Class Notes:
Click this link for more detailed information: http://classinfo.umn.edu/?ferrales+SOC3102+Spring2020
Class Description:
This course will address the social and legal origins of crime and crime control. We will focus on general theories of deviance/crime and present an overview of forms of social control. We will critically examine criminological, sociological and legal theories that explain the causes of crime. This course covers diverse types of crime, including: street crime, violent crime, white-collar crime, occupational crime, war crimes and torture. In addition, we will examine the punishment of crime, including policing, prosecution, sentencing and mass incarceration. There will be a particular focus on how crime and forms of social control impact social inequality and divisions around race, class, and gender.
Grading:
35% Midterm Exam
35% Final Exam
30% Reports/Papers
Exam Format:
Essay and short answer (1 mid-term, 1 final)
Class Format:
45% Lecture
5% Film/Video
45% Discussion
5% Small Group Activities
Workload:
50-75 Pages Reading Per Week
2 Exams
1 Paper
Textbooks:
https://bookstores.umn.edu/course-lookup/53012/1203
Instructor Supplied Information Last Updated:
10 April 2017

Fall 2019  |  SOC 3102 Section 001: Criminal Behavior and Social Control (17883)

Instructor(s)
Class Component:
Lecture
Credits:
3 Credits
Grading Basis:
Student Option
Instructor Consent:
No Special Consent Required
Instruction Mode:
In Person Term Based
Times and Locations:
Regular Academic Session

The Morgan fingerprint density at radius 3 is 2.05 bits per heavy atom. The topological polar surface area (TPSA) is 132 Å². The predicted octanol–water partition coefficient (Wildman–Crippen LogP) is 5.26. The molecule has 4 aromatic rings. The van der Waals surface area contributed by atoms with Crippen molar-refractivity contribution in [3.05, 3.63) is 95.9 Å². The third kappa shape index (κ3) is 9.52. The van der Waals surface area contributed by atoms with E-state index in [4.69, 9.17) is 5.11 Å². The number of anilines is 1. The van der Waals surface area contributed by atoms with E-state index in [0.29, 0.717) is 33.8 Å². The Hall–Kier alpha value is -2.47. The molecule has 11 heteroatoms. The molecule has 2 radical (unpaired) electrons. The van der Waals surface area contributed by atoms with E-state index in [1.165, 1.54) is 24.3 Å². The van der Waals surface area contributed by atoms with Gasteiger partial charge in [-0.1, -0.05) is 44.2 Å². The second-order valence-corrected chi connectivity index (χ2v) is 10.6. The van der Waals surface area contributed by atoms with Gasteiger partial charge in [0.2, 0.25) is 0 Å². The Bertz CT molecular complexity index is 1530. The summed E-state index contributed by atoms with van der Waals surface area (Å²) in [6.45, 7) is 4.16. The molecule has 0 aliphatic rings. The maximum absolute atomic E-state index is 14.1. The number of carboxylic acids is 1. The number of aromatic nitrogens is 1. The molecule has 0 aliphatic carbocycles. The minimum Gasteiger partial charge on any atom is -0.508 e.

09/03/2019 - 12/11/2019
Mon 05:30PM - 08:00PM
UMTC, West Bank
West Bank Skyway AUDITORIUM
Enrollment Status:
Closed (80 of 80 seats filled)
Also Offered:
Course Catalog Description:
This course will address the social and legal origins of crime and crime control with a focus on general theories of deviance/crime and present an overview of forms of social control. We will critically examine criminological, sociological and legal theories that explain the causes of crime and other misdeeds. prereq: Soc majors/minors must register A-F
Class Notes:
Click this link for more detailed course information: http://classinfo.umn.edu/?walkerml+SOC3102+Fall2019
Class Description:

This course concerns the social and legal origins of crime control. Students will critically examine criminal justice systems from three interrelated themes: status, criminalization, and social control. Specifically, students will respond to the following questions: What role does social status play in our criminal justice system? Who and what gets criminalized and how does this relate to status? How are social controls stratified across the U.S., and how do they relate to status?

Who Should Take This Class?: